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Rise of barelvi politics in Pakistan

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Rajab
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#1 [Permalink] Posted on 4th December 2017 10:16
www.dawn.com/news/amp/1374182

Before November, only a few people had paid attention to the wheelchair-bound cleric with a flowing white beard. His newly registered political party, Tehreek-i-Labbaik Ya Rasool Allah (TLYRA), had certainly drawn the interest of political analysts and journalists after its unexpectedly strong showing in recent by-elections, but by and large, Maulana Khadim Hussain Rizvi remained a marginal figure in the public consciousness.

However, by the time his dharna — which had paralysed Islamabad over almost three weeks — had brought about an unconditional capitulation of the state to his demands, almost everyone in Pakistan had become familiar at least with his visage and his firebrand style of oratory.

But few still know exactly who Khadim Hussain Rizvi is, where he came from and what he represents.

The narrative of these times is that Rizvi has emerged out of nowhere, that he is the poster boy of the mainstreaming of jihadis that is marking national politics these days. These assumptions are simplistic and short-sighted.

Leading the mob that held the capital hostage was a relatively unknown cleric. This is the story of the man who has become the new face of Barelvi politics

Rewind to January 4, 2011, when a police officer named Mumtaz Qadri opened fire at the man he was supposed to protect, Punjab Governor Salmaan Taseer. Although large swathes of the citizenry condemned the murder, men such as Rizvi justified the act on the pretext that Taseer had termed the blasphemy law as a “black law.”

At the time, Rizvi was serving as an auqaf official in the Punjab government. He was served warning notices to cease and desist from spreading his venom, and when he didn’t, he was removed from public service. Those close to him claim that Rizvi not only accepted his termination orders but also refused attempts by the Punjab government to pay his outstanding dues as well as a job offer for his elder son.

Relieved from his duties, Rizvi found greater time and liberty to preach his views. He became deeply involved in organising public support for Section 295-C of the Pakistan Penal Code, which deals with blasphemy committed against Prophet Muhammad (PBUH), and travelled the length and breadth of the country for the cause. Simultaneously he continued to raise his voice for the release of Mumtaz Qadri.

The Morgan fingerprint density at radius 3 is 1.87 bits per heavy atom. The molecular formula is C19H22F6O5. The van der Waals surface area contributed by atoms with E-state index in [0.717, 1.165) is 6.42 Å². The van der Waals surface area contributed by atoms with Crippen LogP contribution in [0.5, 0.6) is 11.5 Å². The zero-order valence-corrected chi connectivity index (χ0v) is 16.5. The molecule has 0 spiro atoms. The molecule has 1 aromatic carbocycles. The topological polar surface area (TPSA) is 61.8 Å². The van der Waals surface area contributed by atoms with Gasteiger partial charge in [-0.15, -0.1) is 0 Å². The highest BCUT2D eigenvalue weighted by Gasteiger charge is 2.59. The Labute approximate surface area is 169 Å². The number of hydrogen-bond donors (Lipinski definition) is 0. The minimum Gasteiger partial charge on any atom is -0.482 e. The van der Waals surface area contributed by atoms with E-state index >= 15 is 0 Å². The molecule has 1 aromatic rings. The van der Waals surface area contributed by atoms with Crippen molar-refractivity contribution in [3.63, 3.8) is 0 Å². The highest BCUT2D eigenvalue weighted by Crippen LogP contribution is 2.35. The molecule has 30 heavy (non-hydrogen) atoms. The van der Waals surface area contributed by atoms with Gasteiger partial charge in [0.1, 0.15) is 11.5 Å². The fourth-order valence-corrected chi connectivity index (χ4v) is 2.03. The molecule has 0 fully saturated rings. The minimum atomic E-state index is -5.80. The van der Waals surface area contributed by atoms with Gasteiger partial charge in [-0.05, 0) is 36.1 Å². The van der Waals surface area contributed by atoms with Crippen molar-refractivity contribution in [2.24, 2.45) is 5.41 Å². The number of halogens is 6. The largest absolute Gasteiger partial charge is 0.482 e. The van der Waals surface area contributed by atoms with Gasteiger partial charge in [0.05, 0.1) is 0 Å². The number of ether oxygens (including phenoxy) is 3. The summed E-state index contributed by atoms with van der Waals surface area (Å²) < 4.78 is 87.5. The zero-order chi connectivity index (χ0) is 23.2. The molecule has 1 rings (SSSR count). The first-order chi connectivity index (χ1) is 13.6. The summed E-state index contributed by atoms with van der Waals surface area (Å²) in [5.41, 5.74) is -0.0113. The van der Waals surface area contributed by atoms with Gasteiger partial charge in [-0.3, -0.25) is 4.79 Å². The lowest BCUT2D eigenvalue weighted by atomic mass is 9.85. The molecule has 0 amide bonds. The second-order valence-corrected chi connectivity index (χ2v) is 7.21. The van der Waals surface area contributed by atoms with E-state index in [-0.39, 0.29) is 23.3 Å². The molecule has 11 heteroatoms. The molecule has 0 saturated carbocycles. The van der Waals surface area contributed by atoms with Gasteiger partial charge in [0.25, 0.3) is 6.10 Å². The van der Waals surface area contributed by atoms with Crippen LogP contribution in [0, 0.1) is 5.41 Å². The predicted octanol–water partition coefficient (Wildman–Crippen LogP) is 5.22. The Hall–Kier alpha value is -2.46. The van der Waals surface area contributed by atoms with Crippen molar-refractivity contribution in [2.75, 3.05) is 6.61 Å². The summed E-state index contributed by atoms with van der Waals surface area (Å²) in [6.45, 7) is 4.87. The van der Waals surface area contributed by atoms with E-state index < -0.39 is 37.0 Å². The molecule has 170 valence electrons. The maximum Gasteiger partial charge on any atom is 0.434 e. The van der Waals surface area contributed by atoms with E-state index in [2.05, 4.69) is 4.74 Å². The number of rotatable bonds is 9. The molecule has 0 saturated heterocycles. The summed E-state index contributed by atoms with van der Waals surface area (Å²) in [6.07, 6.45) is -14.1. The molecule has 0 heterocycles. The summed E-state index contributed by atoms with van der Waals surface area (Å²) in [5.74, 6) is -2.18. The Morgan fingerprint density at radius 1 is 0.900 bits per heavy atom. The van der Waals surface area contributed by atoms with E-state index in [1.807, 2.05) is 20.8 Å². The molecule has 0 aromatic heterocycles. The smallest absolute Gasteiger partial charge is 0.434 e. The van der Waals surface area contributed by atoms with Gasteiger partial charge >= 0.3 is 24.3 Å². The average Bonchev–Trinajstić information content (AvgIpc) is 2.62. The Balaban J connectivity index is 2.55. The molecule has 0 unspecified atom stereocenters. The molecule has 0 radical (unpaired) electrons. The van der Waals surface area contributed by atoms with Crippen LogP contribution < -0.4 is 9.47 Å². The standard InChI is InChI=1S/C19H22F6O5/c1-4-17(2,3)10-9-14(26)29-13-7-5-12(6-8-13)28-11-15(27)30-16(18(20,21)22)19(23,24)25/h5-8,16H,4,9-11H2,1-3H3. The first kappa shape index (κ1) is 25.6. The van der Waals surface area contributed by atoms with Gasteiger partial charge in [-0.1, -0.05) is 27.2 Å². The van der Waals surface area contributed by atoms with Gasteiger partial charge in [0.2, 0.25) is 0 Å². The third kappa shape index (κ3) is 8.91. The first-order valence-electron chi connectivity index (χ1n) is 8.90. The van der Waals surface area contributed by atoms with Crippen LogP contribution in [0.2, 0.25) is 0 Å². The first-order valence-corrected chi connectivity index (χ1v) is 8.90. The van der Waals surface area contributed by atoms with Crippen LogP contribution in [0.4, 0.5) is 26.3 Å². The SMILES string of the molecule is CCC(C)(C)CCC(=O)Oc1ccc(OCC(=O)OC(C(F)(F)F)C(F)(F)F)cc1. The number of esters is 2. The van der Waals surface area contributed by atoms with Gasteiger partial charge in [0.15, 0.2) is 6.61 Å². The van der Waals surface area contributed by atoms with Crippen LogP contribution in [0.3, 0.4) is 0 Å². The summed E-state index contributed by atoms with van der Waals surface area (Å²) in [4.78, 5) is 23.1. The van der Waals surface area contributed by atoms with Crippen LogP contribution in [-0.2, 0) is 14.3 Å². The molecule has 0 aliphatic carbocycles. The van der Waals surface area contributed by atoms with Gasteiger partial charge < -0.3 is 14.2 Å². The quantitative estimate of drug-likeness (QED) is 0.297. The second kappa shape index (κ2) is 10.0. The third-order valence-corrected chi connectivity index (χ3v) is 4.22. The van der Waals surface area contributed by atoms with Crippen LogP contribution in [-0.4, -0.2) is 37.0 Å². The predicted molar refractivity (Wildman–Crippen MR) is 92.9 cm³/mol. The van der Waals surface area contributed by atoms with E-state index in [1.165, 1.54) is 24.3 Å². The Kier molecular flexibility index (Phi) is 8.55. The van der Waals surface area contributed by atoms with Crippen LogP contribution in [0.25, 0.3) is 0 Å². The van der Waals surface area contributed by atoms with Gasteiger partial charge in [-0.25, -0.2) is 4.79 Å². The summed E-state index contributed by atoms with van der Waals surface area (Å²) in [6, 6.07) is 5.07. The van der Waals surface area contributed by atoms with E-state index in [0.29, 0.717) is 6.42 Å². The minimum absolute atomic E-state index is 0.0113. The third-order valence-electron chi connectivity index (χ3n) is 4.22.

In January, 2016, Rizvi organised a rally in Lahore at the mausoleum of Allama Mohammad Iqbal, without obtaining official permission. As a result, the Lahore police dispersed the crowd with the use of water-cannons and baton charges. Later in the year, in March, after the government hanged the convicted Mumtaz Qadri, Rizvi along with some other Barelvi groups (including Sunni Tehreek Pakistan) led a march to D-Chowk opposite the parliament in Islamabad. Although this too was marked by violence, the four-day-long sit-in came to an end after Owais Noorani, son of the founder of Jamiat Ulema Pakistan (JUP), late Shah Ahmed Noorani, brokered a truce. The government allowed the protestors safe passage while accepting some of their demands, but before that, it had also made life difficult for protestors by stopping any supply of food and water.

In his last speech before dispersing from D-Chowk, Rizvi announced he would counter the ruling Pakistan Muslim League-Nawaz (PML-N) at every forum. It was only later on that he established his party, TLYRA, and applied for registration from the Election Commission of Pakistan.

His persistent championing of the matter earned him the nickname of “blasphemy activist” in religious circles. And it is the same issue that propelled him to prominence over the past two months.

Developments after the launching of the Faizabad operation also show that there is more to the sit-in than just pressuring the government or to gain political mileage for TLYRA. The scope of this ‘dharna’ seems to be much broader and hints at the revival of Barelvi politics which had seemed to have fizzled out for more than a decade.
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